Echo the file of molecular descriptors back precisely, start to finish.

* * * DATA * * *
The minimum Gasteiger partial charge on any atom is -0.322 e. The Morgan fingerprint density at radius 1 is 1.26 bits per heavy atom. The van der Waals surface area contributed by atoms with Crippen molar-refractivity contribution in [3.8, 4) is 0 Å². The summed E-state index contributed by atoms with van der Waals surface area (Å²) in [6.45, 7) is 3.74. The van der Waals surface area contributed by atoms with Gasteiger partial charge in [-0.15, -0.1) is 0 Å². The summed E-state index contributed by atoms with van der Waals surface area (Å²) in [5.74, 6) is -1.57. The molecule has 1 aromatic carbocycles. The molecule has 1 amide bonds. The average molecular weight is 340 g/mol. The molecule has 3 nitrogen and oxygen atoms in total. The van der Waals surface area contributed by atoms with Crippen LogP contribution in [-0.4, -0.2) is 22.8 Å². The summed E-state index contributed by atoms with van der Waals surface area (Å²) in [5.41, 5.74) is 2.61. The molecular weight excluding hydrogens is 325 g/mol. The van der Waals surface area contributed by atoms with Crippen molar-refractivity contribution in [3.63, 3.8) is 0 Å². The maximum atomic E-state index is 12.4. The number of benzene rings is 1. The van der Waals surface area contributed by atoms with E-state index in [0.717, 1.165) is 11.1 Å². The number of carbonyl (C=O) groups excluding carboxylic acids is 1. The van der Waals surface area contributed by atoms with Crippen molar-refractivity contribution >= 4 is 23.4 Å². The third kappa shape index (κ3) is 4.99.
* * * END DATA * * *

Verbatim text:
The minimum Gasteiger partial charge on any atom is -0.322 e. The Morgan fingerprint density at radius 1 is 1.26 bits per heavy atom. The van der Waals surface area contributed by atoms with Crippen molar-refractivity contribution in [3.8, 4) is 0 Å². The summed E-state index contributed by atoms with van der Waals surface area (Å²) in [6.45, 7) is 3.74. The van der Waals surface area contributed by atoms with Gasteiger partial charge in [-0.15, -0.1) is 0 Å². The summed E-state index contributed by atoms with van der Waals surface area (Å²) in [5.74, 6) is -1.57. The molecule has 1 aromatic carbocycles. The molecule has 1 amide bonds. The average molecular weight is 340 g/mol. The molecule has 3 nitrogen and oxygen atoms in total. The van der Waals surface area contributed by atoms with Crippen LogP contribution in [-0.4, -0.2) is 22.8 Å². The summed E-state index contributed by atoms with van der Waals surface area (Å²) in [5.41, 5.74) is 2.61. The molecular weight excluding hydrogens is 325 g/mol. The van der Waals surface area contributed by atoms with Crippen molar-refractivity contribution in [3.63, 3.8) is 0 Å². The maximum atomic E-state index is 12.4. The number of benzene rings is 1. The van der Waals surface area contributed by atoms with E-state index in [0.717, 1.165) is 11.1 Å². The number of carbonyl (C=O) groups excluding carboxylic acids is 1. The van der Waals surface area contributed by atoms with Crippen molar-refractivity contribution >= 4 is 23.4 Å². The third kappa shape index (κ3) is 4.99.